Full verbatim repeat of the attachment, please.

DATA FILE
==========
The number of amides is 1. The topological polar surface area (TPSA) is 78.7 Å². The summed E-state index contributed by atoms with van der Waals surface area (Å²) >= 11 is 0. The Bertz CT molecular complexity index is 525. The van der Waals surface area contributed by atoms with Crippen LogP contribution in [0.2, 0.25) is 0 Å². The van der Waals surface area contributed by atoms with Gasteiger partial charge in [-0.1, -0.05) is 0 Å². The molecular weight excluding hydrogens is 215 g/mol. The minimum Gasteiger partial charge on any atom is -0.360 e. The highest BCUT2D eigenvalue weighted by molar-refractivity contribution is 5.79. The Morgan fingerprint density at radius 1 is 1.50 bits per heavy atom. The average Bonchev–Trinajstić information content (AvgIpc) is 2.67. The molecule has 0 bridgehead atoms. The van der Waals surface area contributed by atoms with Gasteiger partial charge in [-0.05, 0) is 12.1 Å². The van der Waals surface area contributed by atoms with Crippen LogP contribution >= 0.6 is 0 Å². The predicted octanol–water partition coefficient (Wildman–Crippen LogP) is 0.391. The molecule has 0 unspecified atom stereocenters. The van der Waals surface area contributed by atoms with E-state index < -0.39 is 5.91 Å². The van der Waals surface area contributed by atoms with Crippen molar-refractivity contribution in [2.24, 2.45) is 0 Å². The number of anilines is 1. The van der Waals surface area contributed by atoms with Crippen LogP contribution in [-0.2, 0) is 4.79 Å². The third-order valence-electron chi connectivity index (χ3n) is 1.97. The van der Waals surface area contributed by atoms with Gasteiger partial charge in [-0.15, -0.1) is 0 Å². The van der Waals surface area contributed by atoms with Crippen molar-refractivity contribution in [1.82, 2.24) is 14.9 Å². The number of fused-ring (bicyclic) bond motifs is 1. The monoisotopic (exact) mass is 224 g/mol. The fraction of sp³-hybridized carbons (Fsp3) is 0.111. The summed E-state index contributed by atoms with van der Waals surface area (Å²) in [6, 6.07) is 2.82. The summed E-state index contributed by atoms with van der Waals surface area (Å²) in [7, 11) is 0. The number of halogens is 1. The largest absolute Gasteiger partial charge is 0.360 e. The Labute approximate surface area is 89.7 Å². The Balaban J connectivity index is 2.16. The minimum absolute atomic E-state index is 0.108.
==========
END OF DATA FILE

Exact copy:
The number of amides is 1. The topological polar surface area (TPSA) is 78.7 Å². The summed E-state index contributed by atoms with van der Waals surface area (Å²) >= 11 is 0. The Bertz CT molecular complexity index is 525. The van der Waals surface area contributed by atoms with Crippen LogP contribution in [0.2, 0.25) is 0 Å². The van der Waals surface area contributed by atoms with Gasteiger partial charge in [-0.1, -0.05) is 0 Å². The molecular weight excluding hydrogens is 215 g/mol. The minimum Gasteiger partial charge on any atom is -0.360 e. The highest BCUT2D eigenvalue weighted by molar-refractivity contribution is 5.79. The Morgan fingerprint density at radius 1 is 1.50 bits per heavy atom. The average Bonchev–Trinajstić information content (AvgIpc) is 2.67. The molecule has 0 bridgehead atoms. The van der Waals surface area contributed by atoms with Gasteiger partial charge in [-0.05, 0) is 12.1 Å². The van der Waals surface area contributed by atoms with Crippen LogP contribution >= 0.6 is 0 Å². The predicted octanol–water partition coefficient (Wildman–Crippen LogP) is 0.391. The molecule has 0 unspecified atom stereocenters. The van der Waals surface area contributed by atoms with E-state index < -0.39 is 5.91 Å². The van der Waals surface area contributed by atoms with Crippen molar-refractivity contribution in [2.24, 2.45) is 0 Å². The number of anilines is 1. The van der Waals surface area contributed by atoms with Crippen LogP contribution in [-0.2, 0) is 4.79 Å². The third-order valence-electron chi connectivity index (χ3n) is 1.97. The van der Waals surface area contributed by atoms with Gasteiger partial charge in [-0.15, -0.1) is 0 Å². The van der Waals surface area contributed by atoms with Crippen molar-refractivity contribution in [1.82, 2.24) is 14.9 Å². The number of fused-ring (bicyclic) bond motifs is 1. The monoisotopic (exact) mass is 224 g/mol. The fraction of sp³-hybridized carbons (Fsp3) is 0.111. The summed E-state index contributed by atoms with van der Waals surface area (Å²) in [6, 6.07) is 2.82. The summed E-state index contributed by atoms with van der Waals surface area (Å²) in [7, 11) is 0. The number of halogens is 1. The largest absolute Gasteiger partial charge is 0.360 e. The Labute approximate surface area is 89.7 Å². The Balaban J connectivity index is 2.16. The minimum absolute atomic E-state index is 0.108.